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UK - Norwich "Carwheel" Twopence (Robert Blake) 1811-1815

1811

Sans: Information sur Catawiki concernant l’objet UK - Norwich "Carwheel" Twopence (Robert Blake) 1811-1815, 1811.
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Numéro Catawiki: 6675039
Catégorie: Médailles et jetons
Titre: UK - Norwich "Carwheel" Twopence (Robert Blake) 1811-1815
Type: Monnaie localeIcon-information
Éditeur: Verenigd Koninkrijk
Valeur: 0,02 pound
Pays: Royaume-Uni (Groot Brittannië)
Année: 1811
Collection:  
Matière: Cuivre (Cu)
Variante / surfrappe:  
Recto: ROBt. BLAKE - COTTON & BOMBAZINE MANUFACTURER - NORWICH
Verso: NORWICH TWO PENNY PIECE FOR CHANGE NOT PROFIT
Marque d'Atelier:  
Maître graveur: Sans
Dessinateur:  
Graveur:  
Dimensions / diamètre: 41 mm
Numéro: Withers 910; Davis Norfolk 17
Particularités:
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Thickness: 4 mm

Robert Blake's Norwich (Norfolk) copper 'cartwheel' twopence token undated (though may be around 1812 date). Manufactured (by Boulton) some time in the early 19th Century before 1815. The phrase 'For Change Not Profit' is indicative of the nature of the change shortage, as tokens were sometimes struck at a loss to the issuer, because the lack of money to facilitate trade was a more serious issue for merchants and traders to contend with than the trouble and expense of having strike their own money. Generally speaking, the larger a coin, the cheaper it was to strike the coin relative to its face value. No doubt this was one of the reasons for striking such an unusually large token.
Robert Blake's business was in Heigham Street, Norwich. He was a cotton-maker, bleacher, bombazine, crape and shawl manufacturer. Quality bombazine is made with a silk warp and a worsted weft. It is twilled or corded and used for dress-material.

The causes of the resumption of copper token coinage in the early years of the nineteenth century are complex. Certainly, public concern over the outcome of the Napoleonic Wars (whose course reached a climax of intensity after 1810) played a part, for it encouraged a hoarding of all coinage, copper included. But there was more to it than that. Industrial production related to the war effort also reached a crescendo during these years, which naturally meant that an increasing number of coins would be required for wages. Under ordinary circumstances, the excellent pieces supplied by Boulton & Watt between 1797 and 1807 should have been adequate to the demand. Unfortunately, the price of copper began to rise at the turn of the century. This had the effect of removing the heavy Boulton & Watt regal issues of 1797 and 1799 from circulation. The massive Parys Mine tokens likewise disappeared - it had become profitable to melt down all these pieces for scrap. The later, somewhat lighter regal issues of 1806-1807 were not so affected (indeed, their lighter weight was a reflection of the rise in copper prices just mentioned), but they were not in themselves adequate to meet the burgeoning needs of the period.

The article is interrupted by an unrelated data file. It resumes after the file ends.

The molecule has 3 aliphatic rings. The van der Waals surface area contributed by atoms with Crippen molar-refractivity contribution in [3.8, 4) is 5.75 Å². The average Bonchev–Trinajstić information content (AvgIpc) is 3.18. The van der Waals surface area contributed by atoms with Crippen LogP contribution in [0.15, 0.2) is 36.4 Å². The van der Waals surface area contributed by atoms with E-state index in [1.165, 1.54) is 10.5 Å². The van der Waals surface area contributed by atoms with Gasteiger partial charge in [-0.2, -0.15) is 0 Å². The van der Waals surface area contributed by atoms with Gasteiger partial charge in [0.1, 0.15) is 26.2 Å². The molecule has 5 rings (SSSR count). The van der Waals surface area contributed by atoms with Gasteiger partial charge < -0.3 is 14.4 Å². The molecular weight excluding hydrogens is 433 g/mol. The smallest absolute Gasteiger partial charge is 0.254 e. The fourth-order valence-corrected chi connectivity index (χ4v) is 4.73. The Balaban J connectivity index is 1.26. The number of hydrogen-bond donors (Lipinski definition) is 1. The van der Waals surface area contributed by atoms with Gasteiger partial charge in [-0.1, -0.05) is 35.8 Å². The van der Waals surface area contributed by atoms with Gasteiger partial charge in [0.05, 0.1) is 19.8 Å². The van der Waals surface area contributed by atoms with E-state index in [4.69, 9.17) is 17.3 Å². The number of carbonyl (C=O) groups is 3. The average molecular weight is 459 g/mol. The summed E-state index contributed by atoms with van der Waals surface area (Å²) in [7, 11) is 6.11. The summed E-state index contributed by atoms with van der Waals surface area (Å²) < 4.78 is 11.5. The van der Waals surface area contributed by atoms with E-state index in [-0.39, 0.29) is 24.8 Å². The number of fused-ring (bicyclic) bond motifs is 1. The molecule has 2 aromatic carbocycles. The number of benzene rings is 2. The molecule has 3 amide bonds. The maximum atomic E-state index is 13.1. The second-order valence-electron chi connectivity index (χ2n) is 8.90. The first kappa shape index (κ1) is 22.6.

Textile manufacturing is represented on nineteenth-century coppers - not to the degree that one might expect, but fairly prominently all the same. The woolen and worsted industries are recalled on an 1811 penny from Norwich and an undated piece from Lichfield, Staffordshire, respectively. The Lichfield token was massive, a twopenny one. A second Norwich textile manufacturer, Robert Blake, specialized in cotton and bombazine. His rather scarce twopenny features the Norwich arms on the obverse, a shuttle on the reverse, as an indication of his trade. The Blake piece was probably struck in 1811, although it does not bear a date.
Date d'entrée: 15-04-2017 23:53:17
Entrée par: Tuv
Dernière mise à jour le: 15-04-2017 23:53:19
Dernière mise à jour par: Tuv
Catawiki Valeur catalogue
PROOF:
FDC/UNC:
Superbe: € 80,00
Très belle: € 40,00
Belle: € 20,00
Bon: € 10,00
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